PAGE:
Book Review: “Lord of the Isles” by David Drake

Not a very attractive cover.

Title: Lord of the Isles
Author: David Drake
Format: Novel; first in series of 9
Pages: 625
Published: 1997, by Tor
Reason for Beginning: I grabbed a used copy for $1 at a university library sale, and wanted to read a fantasy about which I knew nothing. This fit the bill.
Reason for Finishing: Sheer dogged stubbornness.
Spoiler-free Synopsis: In a world that is essentially a large archipelago, the young, handsome residents of a small seaport find themselves drawn into the struggles and intrigue surrounding the archipelago’s sovereignty, while “the elemental forces that empower magic are rising to a thousand-year peak” (cover jacket). A complicated, but ultimately fairly standard, fantasy quest ensues.
Story Re-readability: Not high. The writing is competent and workmanlike, but doesn’t offer anything memorable in the way of engrossing scenes, poetic or sharp descriptions, or even notably rousing narrative. Story, for all the nice complexity of detail put into the world, nonetheless feels rote and predictable. It also doesn’t end. What you have is basically 100 pages of the first part of a decent novel stretched out to 600 pages, and cut off with a cliffhanger that will apparently take 8 more such novels to solve, and thus renders the majority of this first novel largely irrelevant in the grand scheme of the saga, as far as I can tell. I have no intention of continuing this saga.
Author Re-readability: Only if someone I trusted swore that another book of his was truly excellent, would I give him a second chance. Otherwise, no. He’s not a terrible writer at all – in fact, I’ve read quite worse – but he just isn’t worth my time. He also doesn’t seem to have an editor who is willing to tell him that the scores of pages on ancient ship design and architecture should really be cut out.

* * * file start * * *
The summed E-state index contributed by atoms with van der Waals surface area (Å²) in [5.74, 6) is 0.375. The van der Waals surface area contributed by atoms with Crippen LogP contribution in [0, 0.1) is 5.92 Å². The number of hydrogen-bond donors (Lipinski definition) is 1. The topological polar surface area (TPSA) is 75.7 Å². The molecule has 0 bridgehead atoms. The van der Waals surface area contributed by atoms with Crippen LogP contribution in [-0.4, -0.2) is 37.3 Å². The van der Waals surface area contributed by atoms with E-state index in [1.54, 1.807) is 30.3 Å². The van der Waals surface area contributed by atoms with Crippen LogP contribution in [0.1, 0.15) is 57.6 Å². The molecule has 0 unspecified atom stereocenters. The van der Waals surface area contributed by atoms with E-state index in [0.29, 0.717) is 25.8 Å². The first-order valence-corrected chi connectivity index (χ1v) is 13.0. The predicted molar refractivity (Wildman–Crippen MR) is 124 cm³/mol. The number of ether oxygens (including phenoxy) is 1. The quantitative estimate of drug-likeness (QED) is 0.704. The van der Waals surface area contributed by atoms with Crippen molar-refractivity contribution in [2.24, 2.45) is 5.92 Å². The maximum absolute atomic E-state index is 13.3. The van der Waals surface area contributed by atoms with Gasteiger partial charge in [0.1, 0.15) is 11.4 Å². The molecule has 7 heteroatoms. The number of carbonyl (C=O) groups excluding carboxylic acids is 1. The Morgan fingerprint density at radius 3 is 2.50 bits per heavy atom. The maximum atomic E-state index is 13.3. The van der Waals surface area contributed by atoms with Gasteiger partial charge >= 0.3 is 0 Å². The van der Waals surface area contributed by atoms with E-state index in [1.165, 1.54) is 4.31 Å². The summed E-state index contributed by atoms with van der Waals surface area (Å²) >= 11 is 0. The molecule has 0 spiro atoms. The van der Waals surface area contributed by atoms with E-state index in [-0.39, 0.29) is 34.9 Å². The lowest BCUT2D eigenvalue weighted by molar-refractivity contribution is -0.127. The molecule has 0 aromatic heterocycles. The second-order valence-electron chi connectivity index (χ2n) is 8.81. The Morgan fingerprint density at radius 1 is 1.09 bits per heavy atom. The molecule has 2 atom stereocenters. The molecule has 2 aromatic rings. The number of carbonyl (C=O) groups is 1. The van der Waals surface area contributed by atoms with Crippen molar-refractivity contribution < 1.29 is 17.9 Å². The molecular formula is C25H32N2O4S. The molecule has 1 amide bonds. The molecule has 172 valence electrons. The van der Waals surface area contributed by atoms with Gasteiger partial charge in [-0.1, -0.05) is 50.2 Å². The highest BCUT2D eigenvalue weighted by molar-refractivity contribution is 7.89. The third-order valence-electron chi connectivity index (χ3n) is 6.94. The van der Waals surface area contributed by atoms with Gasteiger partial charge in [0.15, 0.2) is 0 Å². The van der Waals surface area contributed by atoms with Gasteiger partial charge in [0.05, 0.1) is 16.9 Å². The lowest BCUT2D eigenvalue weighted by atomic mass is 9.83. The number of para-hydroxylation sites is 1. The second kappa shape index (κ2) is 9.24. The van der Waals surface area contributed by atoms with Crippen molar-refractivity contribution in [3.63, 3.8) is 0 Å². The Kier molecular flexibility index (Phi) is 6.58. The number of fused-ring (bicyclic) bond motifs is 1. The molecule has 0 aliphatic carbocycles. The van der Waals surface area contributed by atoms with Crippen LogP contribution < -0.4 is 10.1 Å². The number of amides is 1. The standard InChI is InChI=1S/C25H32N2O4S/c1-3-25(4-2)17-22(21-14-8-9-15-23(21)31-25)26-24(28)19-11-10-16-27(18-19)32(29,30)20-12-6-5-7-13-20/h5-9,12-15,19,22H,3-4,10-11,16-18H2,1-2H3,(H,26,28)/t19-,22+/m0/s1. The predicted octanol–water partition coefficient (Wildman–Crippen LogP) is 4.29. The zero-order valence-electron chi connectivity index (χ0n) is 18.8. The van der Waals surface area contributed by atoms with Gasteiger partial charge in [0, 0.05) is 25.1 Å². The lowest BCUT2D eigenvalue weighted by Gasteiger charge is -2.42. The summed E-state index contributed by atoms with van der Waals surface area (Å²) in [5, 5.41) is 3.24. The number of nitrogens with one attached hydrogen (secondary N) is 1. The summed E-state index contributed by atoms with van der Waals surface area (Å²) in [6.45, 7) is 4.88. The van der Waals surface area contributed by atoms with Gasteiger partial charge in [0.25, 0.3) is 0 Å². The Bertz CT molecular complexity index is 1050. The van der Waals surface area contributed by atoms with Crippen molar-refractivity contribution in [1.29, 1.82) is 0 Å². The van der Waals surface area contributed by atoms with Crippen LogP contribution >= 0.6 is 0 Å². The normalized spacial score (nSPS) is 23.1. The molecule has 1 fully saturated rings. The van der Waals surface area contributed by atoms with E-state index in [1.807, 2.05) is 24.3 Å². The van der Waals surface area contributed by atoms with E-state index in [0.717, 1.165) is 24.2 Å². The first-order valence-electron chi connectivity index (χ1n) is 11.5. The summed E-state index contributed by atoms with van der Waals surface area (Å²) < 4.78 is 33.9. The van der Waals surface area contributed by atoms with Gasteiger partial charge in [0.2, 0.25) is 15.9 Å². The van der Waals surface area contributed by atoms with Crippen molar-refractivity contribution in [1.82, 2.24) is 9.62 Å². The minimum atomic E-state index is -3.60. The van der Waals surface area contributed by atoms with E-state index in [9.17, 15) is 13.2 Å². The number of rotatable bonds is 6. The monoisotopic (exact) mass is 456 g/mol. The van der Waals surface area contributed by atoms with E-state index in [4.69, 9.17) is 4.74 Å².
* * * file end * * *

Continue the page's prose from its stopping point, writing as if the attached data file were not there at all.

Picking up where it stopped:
Recommendation: There are worse fantasy novels out there, but there are also far more excellent ones. I’d rather you read those instead.

Key Thoughts

I always admire authors who do lots of research for a story, in order to find realistic ways to portray societies and places that none of us have ever seen. Drake seems to have done his research very admirably. His epic involves an awful lot sea travel; well, he clearly has studied medieval shipbuilding and sailing techniques in great depth, down to the kind of wood they used and how they cut it. Two of his main characters are shepherds from a small seaport; their daily routines, cares, and dreams are all believably set out, again in great detail. The trick for such an author, however, is to let that detail fade into the woodwork and focus instead on the colors of the storied tapestry on which it is to be hung.

Drake hasn’t quite mastered that trick. Part of what stretches the book out so long are the agonizing asides in which he elaborates on some particular physical feature or process of his world. He shows off his research to embarrassing lengths, to the detriment of the story. Superfluous details appear for no other reason than to say “Hey reader, I know how this kind of stuff actually works!” The seams between his imagination and his academic knowledge are glaring.

(For examples where such seams between research and imagination are invisible, see authors Rosemary Sutcliff or Guy Gavriel Kay.)

Sometimes I feel that Drake’s narrative language is too modern. The choice of diction in a fantasy novel is always tricky, for not everyone can pull off the Tolkien way of narration that genuinely feels at home in a medieval mythic setting (though many have tried). One does not need to imitate medieval writing styles to write in a medieval setting. But still, it is jarring when overtly, perhaps exclusively, modern terms frequently appear. Take this example, where Drake is describing an attack by an army of fantastic creatures:

“The Archai waiting in tawny masses were the assault troops who would climb the trunks, using the coarse bark as a nonskid surface for their clawed limbs.”